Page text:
Just as the NYTimes’ Circuits section frequently belabors the obvious (its discovery of the miracles of USB a couple of weeks ago, for example), so this article points out that — surprise, surprise — an MP3 or an AAC from the iTunes store is not quite the same thing as a CD: Digital Domain: From a High-Tech System, Low-Fi Music
Love the iPod, but don’t jump too hastily to fill it with thousands of dollars of iTunes. The tracks are not carbon copies of the CD originals, but compressed versions. The smaller files are handy for speedy downloads, space-saving for storage and perfectly serviceable for listening through ear buds when riding on the subway. Not what you will want, however, when your desktop computer becomes the home jukebox and wirelessly sends these simulacra to the entertainment center in the living room.
Consumers find downloading instantly gratifying, but the company uses an extreme form of compression that takes a sample of the sound at intervals. The less information collected, the smaller the resulting file size - and the greater the loss of fidelity to the original. Apple has elected to use a compression standard that, to put the best face on it, creates an awfully small file.
This music lite is a response to the data transfer problems entailed in downloading the music that resides on anyone’s collection of CD’s. With about 10 megabytes needed to store one minute of music, albums eat up space quickly on a hard drive. Credit Apple for Step One: persuading the major music labels to make individual tracks available inexpensively, à la carte. By buying only the hit tracks and ignoring the rest of the album, storage needs drop by 90 percent.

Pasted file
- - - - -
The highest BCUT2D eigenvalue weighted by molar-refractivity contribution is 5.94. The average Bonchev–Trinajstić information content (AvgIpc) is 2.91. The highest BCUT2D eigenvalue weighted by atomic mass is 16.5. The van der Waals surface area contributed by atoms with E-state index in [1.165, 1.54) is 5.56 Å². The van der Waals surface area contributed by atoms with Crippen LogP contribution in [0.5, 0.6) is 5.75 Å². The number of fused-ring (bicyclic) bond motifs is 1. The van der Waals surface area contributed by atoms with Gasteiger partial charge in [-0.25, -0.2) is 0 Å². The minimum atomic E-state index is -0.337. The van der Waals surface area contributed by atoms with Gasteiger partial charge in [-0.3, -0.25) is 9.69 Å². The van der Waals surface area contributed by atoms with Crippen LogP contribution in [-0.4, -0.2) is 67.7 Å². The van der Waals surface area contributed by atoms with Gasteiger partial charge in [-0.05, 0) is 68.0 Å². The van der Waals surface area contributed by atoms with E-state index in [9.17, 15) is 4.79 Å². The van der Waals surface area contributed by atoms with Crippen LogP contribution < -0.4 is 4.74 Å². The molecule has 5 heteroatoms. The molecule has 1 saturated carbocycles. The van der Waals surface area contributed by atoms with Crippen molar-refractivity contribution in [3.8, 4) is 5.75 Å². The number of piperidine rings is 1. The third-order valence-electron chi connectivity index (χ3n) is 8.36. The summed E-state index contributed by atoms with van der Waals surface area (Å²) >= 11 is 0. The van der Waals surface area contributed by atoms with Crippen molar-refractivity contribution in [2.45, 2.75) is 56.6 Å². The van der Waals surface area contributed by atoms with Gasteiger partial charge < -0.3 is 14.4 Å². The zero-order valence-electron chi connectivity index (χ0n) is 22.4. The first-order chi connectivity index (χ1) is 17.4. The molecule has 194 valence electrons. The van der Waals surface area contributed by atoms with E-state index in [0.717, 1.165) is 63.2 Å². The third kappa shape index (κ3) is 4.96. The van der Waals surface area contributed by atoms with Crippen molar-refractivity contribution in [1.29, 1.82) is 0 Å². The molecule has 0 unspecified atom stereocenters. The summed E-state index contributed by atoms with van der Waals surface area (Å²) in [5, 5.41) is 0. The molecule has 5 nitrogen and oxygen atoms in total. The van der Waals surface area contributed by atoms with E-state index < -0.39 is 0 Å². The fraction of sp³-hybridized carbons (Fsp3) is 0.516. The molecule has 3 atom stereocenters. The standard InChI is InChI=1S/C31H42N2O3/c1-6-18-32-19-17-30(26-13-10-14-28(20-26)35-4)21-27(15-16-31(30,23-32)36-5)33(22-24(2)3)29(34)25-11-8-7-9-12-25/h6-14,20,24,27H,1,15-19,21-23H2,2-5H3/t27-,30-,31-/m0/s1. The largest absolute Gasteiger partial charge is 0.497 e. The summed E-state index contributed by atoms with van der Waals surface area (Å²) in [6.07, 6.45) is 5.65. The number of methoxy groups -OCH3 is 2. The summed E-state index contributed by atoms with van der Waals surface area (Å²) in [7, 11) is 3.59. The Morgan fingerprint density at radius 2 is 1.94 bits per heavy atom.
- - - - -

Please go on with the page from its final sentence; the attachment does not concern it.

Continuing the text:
Apple has yet to put into effect the second part of the ideal solution: distributing music that is compressed only temporarily, a process called lossless data compression. Before saving a digital song to the hard drive, software can shrink it in size by 50 percent or so just by using a shorthand notation that takes up a little less space for any repetitive patterns in the 0’s and 1’s. When the song is played, the software has all the information that it needs to restore it perfectly. With this, “you’ll get the full quality of uncompressed CD audio using about half the storage space.” The phrasing is from Apple’s own Web site, but, unfortunately, the company does not offer “true CD audio,” as it calls this, when you download music from the iTunes Music Store. It is available only when you traipse to the mall, buy the CD, and return home to copy it to your home computer with Apple software.
The company offers no explanation why “lossless” storage is desirable for tracks received through one source but not the other.
Really!? What possible reasons could there be for that?
Later: p2pnet’s take — Low-fi iTunes downloads
Slashdot: Are iTMS’s 128kbps Songs Worth Collecting?